COPY: Florence, Uffizi, no. 14669F (Fig.D.1 Copy, Florence).  Pen and ink, 28.3 x 43.5 (max.), laid down; torn crease down center separating sheet almost into two halves; the upper right corner missing down to the center of the right edge of the sheet, including the shoulders and head of the nude old man at the right; the missing part of this figure and the wall of cut stone behind him are made up in pen and ink from Marco Dente’s engraving of this scene (see below).


Ferri, 1890, 31, as Bandinelli, and the model for Agostino Veneziano’s engraving (see below).

Ferri, 1917, under no. 14, as a copy of Rosso’s drawing, and the model of Marco Dente’s print.

De Witt, 1938, 70, as Bandinelli’s copy of Rosso’s drawing.

Beccherucci, 1944, 26 (1949, 27), mentions a copy by Bandinelli of Rosso’s drawing and probably means this drawing.

Barocchi, 1950, 197, n. 1, as a copy by Bandinelli.

Carroll 1964 (1976), I, Bk. II, 195, under no. D.6, 201, n. 8, as a copy of Rosso’s drawing, the model of Marco Dente’s print, and as possibly by Marco Dente himself.

Béguin, 1966, 58.

Borea, 1979, 365, n. 54, as by Bandinelli? and the model for Marco Dente’s print.

Borea, 1980, 247, under no. 609, 24B, Fig. 609b.

Dacos, 1984, 353, 361, n. 45, as a weak copy probably from the circle of Bandinelli.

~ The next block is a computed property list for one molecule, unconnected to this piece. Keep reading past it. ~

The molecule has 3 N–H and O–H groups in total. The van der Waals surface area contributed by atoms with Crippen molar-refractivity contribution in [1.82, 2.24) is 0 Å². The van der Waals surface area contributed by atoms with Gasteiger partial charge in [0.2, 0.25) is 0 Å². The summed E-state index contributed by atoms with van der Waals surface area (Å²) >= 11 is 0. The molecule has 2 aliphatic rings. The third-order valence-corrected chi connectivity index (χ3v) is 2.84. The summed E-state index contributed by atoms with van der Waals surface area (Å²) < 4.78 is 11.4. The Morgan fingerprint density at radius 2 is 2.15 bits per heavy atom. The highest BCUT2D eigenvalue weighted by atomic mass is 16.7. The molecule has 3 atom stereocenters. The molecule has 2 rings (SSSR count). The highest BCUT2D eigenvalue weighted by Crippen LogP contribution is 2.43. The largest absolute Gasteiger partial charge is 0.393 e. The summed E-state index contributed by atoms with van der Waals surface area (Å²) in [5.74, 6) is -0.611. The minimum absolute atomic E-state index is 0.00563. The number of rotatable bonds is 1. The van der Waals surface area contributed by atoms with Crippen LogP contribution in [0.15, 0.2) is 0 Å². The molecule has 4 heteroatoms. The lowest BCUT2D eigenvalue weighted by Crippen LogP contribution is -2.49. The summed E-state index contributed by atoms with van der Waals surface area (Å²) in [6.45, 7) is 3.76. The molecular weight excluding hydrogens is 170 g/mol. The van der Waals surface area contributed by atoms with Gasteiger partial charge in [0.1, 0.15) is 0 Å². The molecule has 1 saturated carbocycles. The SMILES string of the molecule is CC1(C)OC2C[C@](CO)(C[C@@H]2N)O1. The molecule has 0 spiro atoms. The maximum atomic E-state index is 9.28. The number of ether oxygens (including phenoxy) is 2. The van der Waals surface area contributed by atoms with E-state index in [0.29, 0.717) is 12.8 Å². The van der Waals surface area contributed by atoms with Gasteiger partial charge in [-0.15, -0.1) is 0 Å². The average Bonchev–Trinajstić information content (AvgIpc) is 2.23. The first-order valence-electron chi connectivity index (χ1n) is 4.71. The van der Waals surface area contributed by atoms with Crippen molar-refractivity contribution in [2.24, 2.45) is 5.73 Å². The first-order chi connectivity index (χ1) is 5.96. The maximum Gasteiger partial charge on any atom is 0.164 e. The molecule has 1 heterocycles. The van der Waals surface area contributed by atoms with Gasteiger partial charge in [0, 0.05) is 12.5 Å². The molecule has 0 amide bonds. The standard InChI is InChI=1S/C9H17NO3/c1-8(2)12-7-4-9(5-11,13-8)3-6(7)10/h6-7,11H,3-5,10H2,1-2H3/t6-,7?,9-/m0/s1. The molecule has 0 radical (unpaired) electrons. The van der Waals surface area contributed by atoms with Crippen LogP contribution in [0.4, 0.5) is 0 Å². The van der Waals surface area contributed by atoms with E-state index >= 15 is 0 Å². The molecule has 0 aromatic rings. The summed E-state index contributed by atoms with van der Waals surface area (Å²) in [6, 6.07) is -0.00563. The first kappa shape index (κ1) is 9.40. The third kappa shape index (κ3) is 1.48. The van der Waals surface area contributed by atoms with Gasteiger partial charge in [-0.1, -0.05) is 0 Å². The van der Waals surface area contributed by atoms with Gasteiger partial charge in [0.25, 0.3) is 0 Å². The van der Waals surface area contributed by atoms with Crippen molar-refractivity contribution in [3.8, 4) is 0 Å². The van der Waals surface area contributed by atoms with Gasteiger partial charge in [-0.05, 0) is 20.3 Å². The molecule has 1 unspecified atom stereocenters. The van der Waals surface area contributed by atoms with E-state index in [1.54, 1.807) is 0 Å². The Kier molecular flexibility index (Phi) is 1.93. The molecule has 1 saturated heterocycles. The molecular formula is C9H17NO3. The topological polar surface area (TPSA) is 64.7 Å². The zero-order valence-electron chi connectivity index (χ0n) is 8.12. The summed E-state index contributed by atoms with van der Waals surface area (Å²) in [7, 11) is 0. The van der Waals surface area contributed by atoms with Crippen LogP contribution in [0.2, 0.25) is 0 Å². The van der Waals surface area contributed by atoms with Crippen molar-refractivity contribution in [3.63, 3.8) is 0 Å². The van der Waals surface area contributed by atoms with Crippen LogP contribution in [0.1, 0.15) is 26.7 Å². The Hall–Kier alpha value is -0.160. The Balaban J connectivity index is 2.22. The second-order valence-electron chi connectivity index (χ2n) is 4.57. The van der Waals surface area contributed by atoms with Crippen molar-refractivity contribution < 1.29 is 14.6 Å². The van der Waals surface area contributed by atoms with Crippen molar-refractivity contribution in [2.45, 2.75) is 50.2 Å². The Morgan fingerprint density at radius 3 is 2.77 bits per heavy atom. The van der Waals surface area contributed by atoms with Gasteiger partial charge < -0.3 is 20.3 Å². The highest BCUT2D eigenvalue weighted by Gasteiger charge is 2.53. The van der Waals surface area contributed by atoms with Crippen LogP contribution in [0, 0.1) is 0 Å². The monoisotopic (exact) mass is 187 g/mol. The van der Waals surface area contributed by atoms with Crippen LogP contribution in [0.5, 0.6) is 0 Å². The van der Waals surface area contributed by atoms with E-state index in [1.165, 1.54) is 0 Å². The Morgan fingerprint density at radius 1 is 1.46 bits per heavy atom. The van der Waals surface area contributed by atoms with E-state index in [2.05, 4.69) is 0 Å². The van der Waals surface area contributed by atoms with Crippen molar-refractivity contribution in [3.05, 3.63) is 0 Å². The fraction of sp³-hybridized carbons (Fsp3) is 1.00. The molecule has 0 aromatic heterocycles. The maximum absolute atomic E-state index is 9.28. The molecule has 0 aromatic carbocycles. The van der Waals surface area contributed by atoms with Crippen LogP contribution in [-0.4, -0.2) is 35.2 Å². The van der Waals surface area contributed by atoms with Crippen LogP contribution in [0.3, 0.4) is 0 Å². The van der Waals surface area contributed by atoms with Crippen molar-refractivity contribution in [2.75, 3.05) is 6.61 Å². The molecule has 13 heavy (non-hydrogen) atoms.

Davis, 1988, 81, n. 4, under no. 22, as probably Dente’s for his print.

Massari, 1989, 50, 52, Fig. 10.

At the Uffizi this copy is now given to the Shop of Bandinelli.  It is in the same direction as Rosso’s drawing and in most of its variations from it this copy is identical to Marco Dente’s reversed engraving (see below and Fig.E.51) that is also the same size.  The drawing was made from Rosso’s drawing and not from either of the prints of his image.  Some heads have been changed and a few have been added, such as the one in profile between the leg of Death and the leg of the Devil just above the reclining skeleton’s pelvis, and the one under the arm of the nude old man at the far right.  Both of these heads appear in Marco Dente’s print.  But a group of heads added to the drawing in the distance at the left does not appear in the Dente engraving.  The background is an addition to the pen drawing and also appears in the print.  A few identical details of this landscape are found in Rosso’s drawing but they would seem to be additions for there is no sign of them in Agostino Veneziano’s engraving.  It is possible that the slight landscape indications in Rosso’s drawing were made by the draughtsman of the pen drawing before he proceeded to make his copy in which he enlarged upon these details.  The pen drawing, which is not by Bandinelli nor from his shop, gives every indication of being the model for Marco Dente’s print and may well be by this engraver.  There is a copy of the Uffizi copy in the Bibliothèque Nationale in Paris (Vol. Eb 7; pen and ink, 27.1 x 42.9; inscribed at bottom center in the same ink as that of the drawing: de ?? mio 1531; Fig.D.1 Copy of Copy, Paris, BN) made after the Uffizi copy lost its upper right corner and before it was restored.  That section of the drawing in Paris must have been made up with reference to Agostino Veneziano’s print as it does not restore the doorway in the background of Marco Dente’s engraving.  But the left side and upper left corner of that doorway, which were not torn away from the Uffizi drawing, are copied in the drawing in Paris, and then extended to form an irregular mass of rocks.  For a painting and drawings made from the two engravings, see under E.51 and E.109).